Author’s note: Subsequent research revealed that the insect we encountered was not a firefly. Rather, it was a type of click beetle, aptly called a headlight beetle (for the two distinct lights illuminated on its back).

This totally changes everything. Obviously, the story must have went: I can’t believe those stupid humans. Bad enough that they accost mebut to mistake me for a fucking fly... how indignant!

Twelve Hour Karma

Late in the afternoon on our seventh and final day, we received our only visitors during our stay on the Rio Chagres. Three local fishermen passing by in a small boat motoring “downstream” stopped at Exit. All three smiled, though only one spoke.

Not a word of English.

We tried to communicate with our limited Spanish, yet sometimes anything but the absolute most basic sentence can be misunderstood when spoken by someone with a limited grasp of the language.

POINT OF DISTRACTION: I recall once trying to ask a local fisherman in Spanish if he was having luck catching fish. He misunderstood me, thinking I was asking if he caught fish because they brought him good luck. With a very confused look on his face he replied, “No, the fish are to eat.” True story.

Anyway… after a bit of back and forth, I got hung up on a word I couldn’t identify. It sounded something like meshis.

Something about fuego meshis… fire something….

Finally, I realized it was not Spanish. He was trying for English. Duh.

Meshis… matches.

Feeling stupid, I disappeared down the companionway, reappearing moments later with two books of matches. I handed them to the guy.

He smiled and said gracias. They disappeared around the bend and the sound of the boat engine slowly faded away.

A bit out of the ordinary, to be sure. But… really, just another strange moment in a rather ongoing sequence of the surreal.

The following morning, both Kris and I were jolted awake at 6am by what sounded like a tapping on the hull. Wtf?

Hola”… came a voice along with another rap on the side of Exit.

Hola. Buen dia… ” I replied as I stumbled into my boardies and climbed, bleary eyed, up into the cockpit.

I was greeted by what had to be nearly a ten pound red snapper! Dead – no doubt about that – but still staring me right in the face. Holding out the magnificent fish was none other than the guy I had given two matchbooks to the day before.

The same three fishermen in the same boat were now alongside Exit facing the opposite direction as yesterday, coming back from a night of fishing. I’m not sure how far they had travelled, maybe all the way outside to the reef, but it was obviously a very successful night. One of the three guys, sporting an ear to ear grin, lifted the lid of a huge plastic cooler that sat in the center of the small boat, revealing a stunning assortment of fish that filled the container clear to the top.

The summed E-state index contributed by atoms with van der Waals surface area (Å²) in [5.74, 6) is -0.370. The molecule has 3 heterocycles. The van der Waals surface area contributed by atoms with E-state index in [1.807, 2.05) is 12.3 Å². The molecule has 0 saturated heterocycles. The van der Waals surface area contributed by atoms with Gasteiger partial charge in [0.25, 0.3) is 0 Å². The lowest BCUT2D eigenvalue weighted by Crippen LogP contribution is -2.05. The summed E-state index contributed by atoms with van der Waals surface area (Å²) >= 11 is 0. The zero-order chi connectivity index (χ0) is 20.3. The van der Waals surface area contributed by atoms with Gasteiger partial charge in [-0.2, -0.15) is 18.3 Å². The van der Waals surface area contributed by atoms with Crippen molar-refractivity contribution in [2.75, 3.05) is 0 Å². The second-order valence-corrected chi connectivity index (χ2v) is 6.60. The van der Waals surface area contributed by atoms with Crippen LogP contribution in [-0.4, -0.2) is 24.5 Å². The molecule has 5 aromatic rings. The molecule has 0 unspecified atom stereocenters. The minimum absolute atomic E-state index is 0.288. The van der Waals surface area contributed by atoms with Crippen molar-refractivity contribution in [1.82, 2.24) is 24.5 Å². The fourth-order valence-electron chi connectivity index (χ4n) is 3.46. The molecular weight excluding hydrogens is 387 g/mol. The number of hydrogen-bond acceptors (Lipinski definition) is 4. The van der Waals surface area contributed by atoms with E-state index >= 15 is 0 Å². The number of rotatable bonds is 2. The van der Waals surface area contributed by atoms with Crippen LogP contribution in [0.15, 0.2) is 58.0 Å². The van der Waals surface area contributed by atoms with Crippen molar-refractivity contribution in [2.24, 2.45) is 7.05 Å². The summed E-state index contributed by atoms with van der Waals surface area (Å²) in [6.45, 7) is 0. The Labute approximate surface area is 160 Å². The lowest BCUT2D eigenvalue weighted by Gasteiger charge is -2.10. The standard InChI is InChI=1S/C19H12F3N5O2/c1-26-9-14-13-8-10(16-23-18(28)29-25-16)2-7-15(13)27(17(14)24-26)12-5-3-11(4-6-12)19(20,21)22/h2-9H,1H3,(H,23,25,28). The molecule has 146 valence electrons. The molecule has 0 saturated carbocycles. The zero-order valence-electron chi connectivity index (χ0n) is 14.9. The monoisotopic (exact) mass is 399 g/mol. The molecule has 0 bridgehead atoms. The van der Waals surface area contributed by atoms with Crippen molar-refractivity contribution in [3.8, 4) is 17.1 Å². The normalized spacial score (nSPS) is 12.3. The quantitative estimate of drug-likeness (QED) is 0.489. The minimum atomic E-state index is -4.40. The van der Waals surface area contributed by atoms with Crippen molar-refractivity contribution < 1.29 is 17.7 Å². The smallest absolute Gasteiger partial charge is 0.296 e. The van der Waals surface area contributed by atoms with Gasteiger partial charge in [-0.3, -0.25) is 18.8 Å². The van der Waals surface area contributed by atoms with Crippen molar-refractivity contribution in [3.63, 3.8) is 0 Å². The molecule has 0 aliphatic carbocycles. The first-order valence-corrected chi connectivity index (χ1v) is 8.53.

It appeared we were being offered the prime catch of the night, an incredibly generous gesture in return for us giving them some matches.


Even after a exhausting night of work, they made a point of stopping as they passed. They were definitely proud. They were definitely grateful.

Rarely am I early to wake. Yet today, for the first time ever at 6am, Kris brought me a knife and cutting board and I cleaned fresh snapper… on the transom of Exit… in a jungle shrouded with the morning’s low clouds… in Panama.

Go figure.

Departing Rio Chagres

First Contact

April 20 – 28, 2021

Escudo de Veraguas.

A possible translation error?  Early misspelling?  My own theory…

Potentially, at some point, an original name of Escudo de Verde Aguas or Escudo Verde Aguas was misunderstood or transcribed incorrectly.  The water just outside the reefs on the north side of the island is an incredible deep blue.  On the south side, especially under a bright sun, the shallow water is a distinctly different and striking shade of green.  A literal translation of Shield of Green Water or Green Water Shield seems quite logical.  Unless the name Veraguas is a family name, or actually does translate to something… which means I’m totally full of shit, as is often the case [Authors note: shortly after writing this, I learned that there is an entire area on the mainland called Varaguas…so, full of shit it is then. Go figure. Another brief moment of enlightenment dashed by reality].

For twelve months we had been looking at a couple of stunning aerial photos of Escudo de Veraguas printed in a Panama chart book we often drooled over during the Covid lockdown.  These and trusty Google Maps satellite photos had left the unshakable impression that this was an island not to be missed.

Thirty five miles beyond the two islands Zapatillas, previously at the very edge of our lockdown world, it had always been just beyond our grasp.